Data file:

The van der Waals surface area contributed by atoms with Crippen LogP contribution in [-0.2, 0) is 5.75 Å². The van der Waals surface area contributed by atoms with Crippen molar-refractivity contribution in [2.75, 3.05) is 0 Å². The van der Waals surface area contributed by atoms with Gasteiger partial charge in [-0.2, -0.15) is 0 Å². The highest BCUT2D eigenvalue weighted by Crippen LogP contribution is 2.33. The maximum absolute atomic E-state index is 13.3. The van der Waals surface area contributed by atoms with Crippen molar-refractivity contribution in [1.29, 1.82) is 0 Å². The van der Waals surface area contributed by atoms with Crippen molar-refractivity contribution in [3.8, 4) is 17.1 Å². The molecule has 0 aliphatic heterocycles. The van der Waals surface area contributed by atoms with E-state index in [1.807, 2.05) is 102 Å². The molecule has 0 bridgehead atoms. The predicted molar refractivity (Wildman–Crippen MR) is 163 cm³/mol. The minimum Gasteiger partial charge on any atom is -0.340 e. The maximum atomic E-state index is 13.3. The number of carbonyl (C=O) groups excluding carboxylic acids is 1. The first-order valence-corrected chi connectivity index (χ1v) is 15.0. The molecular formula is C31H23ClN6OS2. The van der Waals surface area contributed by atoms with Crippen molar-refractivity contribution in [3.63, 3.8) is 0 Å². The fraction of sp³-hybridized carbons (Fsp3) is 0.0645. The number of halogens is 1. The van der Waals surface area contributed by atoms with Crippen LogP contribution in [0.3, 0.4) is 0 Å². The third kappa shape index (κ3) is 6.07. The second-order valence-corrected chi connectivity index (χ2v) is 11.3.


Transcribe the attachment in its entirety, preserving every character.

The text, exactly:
The van der Waals surface area contributed by atoms with Crippen LogP contribution in [-0.2, 0) is 5.75 Å². The van der Waals surface area contributed by atoms with Crippen molar-refractivity contribution in [2.75, 3.05) is 0 Å². The van der Waals surface area contributed by atoms with Gasteiger partial charge in [-0.2, -0.15) is 0 Å². The highest BCUT2D eigenvalue weighted by Crippen LogP contribution is 2.33. The maximum absolute atomic E-state index is 13.3. The van der Waals surface area contributed by atoms with Crippen molar-refractivity contribution in [1.29, 1.82) is 0 Å². The van der Waals surface area contributed by atoms with Crippen molar-refractivity contribution in [3.8, 4) is 17.1 Å². The molecule has 0 aliphatic heterocycles. The van der Waals surface area contributed by atoms with E-state index in [1.807, 2.05) is 102 Å². The molecule has 0 bridgehead atoms. The predicted molar refractivity (Wildman–Crippen MR) is 163 cm³/mol. The minimum Gasteiger partial charge on any atom is -0.340 e. The maximum atomic E-state index is 13.3. The number of carbonyl (C=O) groups excluding carboxylic acids is 1. The first-order valence-corrected chi connectivity index (χ1v) is 15.0. The molecular formula is C31H23ClN6OS2. The van der Waals surface area contributed by atoms with Crippen molar-refractivity contribution in [3.63, 3.8) is 0 Å². The fraction of sp³-hybridized carbons (Fsp3) is 0.0645. The number of halogens is 1. The van der Waals surface area contributed by atoms with Crippen LogP contribution in [0.3, 0.4) is 0 Å². The third kappa shape index (κ3) is 6.07. The second-order valence-corrected chi connectivity index (χ2v) is 11.3.